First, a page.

So I went to Harvard. It was a daily challenge not to slug many of my classmates in the face. There are plenty of good people at Harvard. There are also a great many egotistical children convinced that their prattling is the stuff of genius. Too many politicians in training wheels. Too many cowards who wind up in finance. This morning, I felt a twinge of the Old Rage as I read a New York Times story about the reaction at Harvard to the men's basketball team making the NCAA tournament, which hasn't happened since 1946. I'll elaborate using quotes from the story:
"Everybody's so excited about it; in the dining halls, everyone's talking about it," said Danielle Rabinowitz, a Harvard sophomore from Brookline, Mass. "So, even for a person like myself, who isn't at the basketball games themselves, I'm pretty in tune with the success of the basketball team.
"People always stereotypically feel that our conversations are generally about philosophy, or obscure topics that the common man can't relate to. I think that just adding this element of sports to the mix kind of grounds us in a more human way that is really great."
The common man? Fuck you.
Tyler Neill, a graduate student in South Asian studies, was walking around Harvard Yard on Wednesday morning reading a copy of Immanuel Kant's "Critique of Pure Reason" in its original German. Neill had little knowledge of the university's latest basketball achievement.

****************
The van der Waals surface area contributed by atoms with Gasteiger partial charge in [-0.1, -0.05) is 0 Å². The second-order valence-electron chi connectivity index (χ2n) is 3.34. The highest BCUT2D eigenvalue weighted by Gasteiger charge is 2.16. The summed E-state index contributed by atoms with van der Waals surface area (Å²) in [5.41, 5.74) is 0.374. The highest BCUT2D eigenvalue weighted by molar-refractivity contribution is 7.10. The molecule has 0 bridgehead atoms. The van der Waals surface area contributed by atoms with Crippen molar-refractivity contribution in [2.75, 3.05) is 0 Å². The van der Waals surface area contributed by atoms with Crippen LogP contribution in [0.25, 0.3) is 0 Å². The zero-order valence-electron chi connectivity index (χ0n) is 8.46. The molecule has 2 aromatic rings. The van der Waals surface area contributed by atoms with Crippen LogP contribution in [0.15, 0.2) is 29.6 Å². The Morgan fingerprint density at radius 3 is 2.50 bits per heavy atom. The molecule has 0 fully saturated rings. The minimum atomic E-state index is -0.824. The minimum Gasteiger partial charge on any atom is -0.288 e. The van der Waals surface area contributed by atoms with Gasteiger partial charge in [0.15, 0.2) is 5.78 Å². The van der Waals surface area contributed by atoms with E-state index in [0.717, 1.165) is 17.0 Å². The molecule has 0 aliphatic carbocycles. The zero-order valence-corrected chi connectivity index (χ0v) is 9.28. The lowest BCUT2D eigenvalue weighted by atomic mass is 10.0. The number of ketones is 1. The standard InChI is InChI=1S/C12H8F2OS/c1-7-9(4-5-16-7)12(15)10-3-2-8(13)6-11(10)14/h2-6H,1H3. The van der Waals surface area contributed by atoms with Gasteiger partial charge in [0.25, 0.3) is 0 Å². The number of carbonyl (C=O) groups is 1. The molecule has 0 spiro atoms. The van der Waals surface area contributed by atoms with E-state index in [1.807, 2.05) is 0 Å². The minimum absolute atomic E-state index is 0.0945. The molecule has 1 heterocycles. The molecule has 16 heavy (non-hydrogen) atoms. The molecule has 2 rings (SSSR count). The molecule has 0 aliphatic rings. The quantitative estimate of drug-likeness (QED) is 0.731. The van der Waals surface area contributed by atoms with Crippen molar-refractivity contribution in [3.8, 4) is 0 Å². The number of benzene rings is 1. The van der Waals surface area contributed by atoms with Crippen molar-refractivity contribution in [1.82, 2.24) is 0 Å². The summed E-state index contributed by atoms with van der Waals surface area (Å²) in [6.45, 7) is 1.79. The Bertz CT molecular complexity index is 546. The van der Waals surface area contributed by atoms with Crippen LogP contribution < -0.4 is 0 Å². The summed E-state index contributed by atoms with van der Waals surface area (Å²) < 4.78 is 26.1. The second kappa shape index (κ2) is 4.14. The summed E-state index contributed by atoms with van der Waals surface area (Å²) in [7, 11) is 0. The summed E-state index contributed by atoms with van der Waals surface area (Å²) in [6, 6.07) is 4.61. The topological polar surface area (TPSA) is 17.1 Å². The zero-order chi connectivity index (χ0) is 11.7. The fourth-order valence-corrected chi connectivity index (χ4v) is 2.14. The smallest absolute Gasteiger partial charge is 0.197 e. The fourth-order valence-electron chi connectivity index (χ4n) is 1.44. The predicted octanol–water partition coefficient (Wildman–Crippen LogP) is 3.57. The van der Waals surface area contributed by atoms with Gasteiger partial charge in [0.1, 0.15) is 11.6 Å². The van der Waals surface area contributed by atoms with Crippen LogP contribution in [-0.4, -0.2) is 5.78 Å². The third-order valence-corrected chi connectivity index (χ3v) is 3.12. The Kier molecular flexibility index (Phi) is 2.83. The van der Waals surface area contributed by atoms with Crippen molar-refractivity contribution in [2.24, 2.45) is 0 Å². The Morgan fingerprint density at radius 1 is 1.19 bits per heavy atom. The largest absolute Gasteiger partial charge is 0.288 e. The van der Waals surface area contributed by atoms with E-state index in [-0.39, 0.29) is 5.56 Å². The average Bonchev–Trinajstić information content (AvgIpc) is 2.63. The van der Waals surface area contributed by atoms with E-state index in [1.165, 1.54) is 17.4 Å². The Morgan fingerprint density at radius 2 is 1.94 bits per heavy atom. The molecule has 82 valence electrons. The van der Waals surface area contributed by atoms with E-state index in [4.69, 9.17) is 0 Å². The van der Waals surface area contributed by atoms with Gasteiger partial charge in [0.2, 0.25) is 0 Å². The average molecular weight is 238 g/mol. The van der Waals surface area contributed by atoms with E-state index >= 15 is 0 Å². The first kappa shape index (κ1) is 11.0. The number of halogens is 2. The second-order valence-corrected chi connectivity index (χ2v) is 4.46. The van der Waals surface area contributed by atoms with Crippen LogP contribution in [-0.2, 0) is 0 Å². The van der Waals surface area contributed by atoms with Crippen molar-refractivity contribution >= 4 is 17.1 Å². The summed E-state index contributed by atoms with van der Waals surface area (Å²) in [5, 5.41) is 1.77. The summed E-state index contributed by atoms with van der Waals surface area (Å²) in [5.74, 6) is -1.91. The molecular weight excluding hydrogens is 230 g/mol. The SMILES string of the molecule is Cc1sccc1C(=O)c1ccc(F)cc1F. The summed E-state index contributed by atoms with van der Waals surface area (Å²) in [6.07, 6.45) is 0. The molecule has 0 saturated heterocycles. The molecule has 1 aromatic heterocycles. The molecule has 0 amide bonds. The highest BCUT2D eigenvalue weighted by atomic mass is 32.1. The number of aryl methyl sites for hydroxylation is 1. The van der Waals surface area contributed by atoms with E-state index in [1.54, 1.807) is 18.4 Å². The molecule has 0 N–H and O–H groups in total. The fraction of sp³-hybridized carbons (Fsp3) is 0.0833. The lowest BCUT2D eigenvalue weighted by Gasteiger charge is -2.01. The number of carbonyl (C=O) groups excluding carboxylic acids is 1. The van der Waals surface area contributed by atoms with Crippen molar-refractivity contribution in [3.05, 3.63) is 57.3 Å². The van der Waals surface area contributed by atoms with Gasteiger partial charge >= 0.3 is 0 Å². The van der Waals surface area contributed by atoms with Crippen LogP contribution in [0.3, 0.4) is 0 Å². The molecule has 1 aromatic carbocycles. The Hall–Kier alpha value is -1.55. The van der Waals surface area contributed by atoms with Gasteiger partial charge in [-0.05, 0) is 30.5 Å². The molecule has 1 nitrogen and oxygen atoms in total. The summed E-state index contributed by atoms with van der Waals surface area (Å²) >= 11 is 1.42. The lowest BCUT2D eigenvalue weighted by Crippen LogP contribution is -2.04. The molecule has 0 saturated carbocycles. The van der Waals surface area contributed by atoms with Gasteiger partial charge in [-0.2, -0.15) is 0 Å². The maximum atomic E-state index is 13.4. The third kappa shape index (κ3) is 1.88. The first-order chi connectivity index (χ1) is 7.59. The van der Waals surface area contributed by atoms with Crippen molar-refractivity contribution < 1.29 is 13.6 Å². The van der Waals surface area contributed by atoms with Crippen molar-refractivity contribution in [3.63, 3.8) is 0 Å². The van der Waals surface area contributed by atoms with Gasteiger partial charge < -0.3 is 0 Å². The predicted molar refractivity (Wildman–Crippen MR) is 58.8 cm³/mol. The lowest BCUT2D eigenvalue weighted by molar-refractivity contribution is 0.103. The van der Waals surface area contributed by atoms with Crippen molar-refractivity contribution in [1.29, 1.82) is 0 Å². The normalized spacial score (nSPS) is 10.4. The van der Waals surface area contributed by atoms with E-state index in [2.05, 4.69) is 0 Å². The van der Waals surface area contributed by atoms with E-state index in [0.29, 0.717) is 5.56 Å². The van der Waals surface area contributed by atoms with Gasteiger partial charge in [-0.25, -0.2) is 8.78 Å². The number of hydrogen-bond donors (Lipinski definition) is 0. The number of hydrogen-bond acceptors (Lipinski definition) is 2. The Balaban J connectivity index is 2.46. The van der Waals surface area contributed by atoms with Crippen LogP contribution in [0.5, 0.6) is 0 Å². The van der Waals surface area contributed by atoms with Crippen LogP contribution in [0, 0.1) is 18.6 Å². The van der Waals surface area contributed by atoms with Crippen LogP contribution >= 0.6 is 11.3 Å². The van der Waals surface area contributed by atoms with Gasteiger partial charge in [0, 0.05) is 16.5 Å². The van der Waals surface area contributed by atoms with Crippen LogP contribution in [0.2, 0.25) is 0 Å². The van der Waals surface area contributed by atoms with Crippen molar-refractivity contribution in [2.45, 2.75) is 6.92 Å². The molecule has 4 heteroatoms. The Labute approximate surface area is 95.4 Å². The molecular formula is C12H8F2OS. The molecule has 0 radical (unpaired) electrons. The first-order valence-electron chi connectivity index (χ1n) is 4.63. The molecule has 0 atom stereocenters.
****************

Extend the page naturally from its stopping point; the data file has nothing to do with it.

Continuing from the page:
"I watch sports none at all," Neill said. "It's not in my radar. Actually, when I talked with my father, he's mentioned this. He's excited."
None at all? Fuck you.
"We're not Duke, and don't want to be," said Peter Sampson, an alumnus from Los Angeles who was visiting the campus to attend a research seminar. "We're proud of the basketball team, and if they're going to play they might as well be good. But we're also proud of everyone. Tomorrow it might be the time to notice a new groundbreaking book by a professor or a scientific discovery. A basketball game is fleeting."
If they're going to play they might as well be good? Fuck you in the eye.
"The team has been a real community building force," [Drew Gilpin] Faust said. "It's a tribute to the notion of the student-athlete, and it's happening at the same time as the phenomenon of Jeremy Lin, who was on this team just two years ago and was fully a student here."
Faust has attended several Harvard games this season, sitting behind one of the baskets—often a serious fan's choice—in the small, old-fashioned pavilion gym where Harvard plays its home games. She said that her husband was a diehard basketball fan and that the game had deep roots in her family.
Huh. Hold on a minute. This one sounds kind of normal. Kind of common, even. I think I might like this one. Turns out she's the president of the school and the only person interviewed with whom you might actually WANT to watch a basketball game.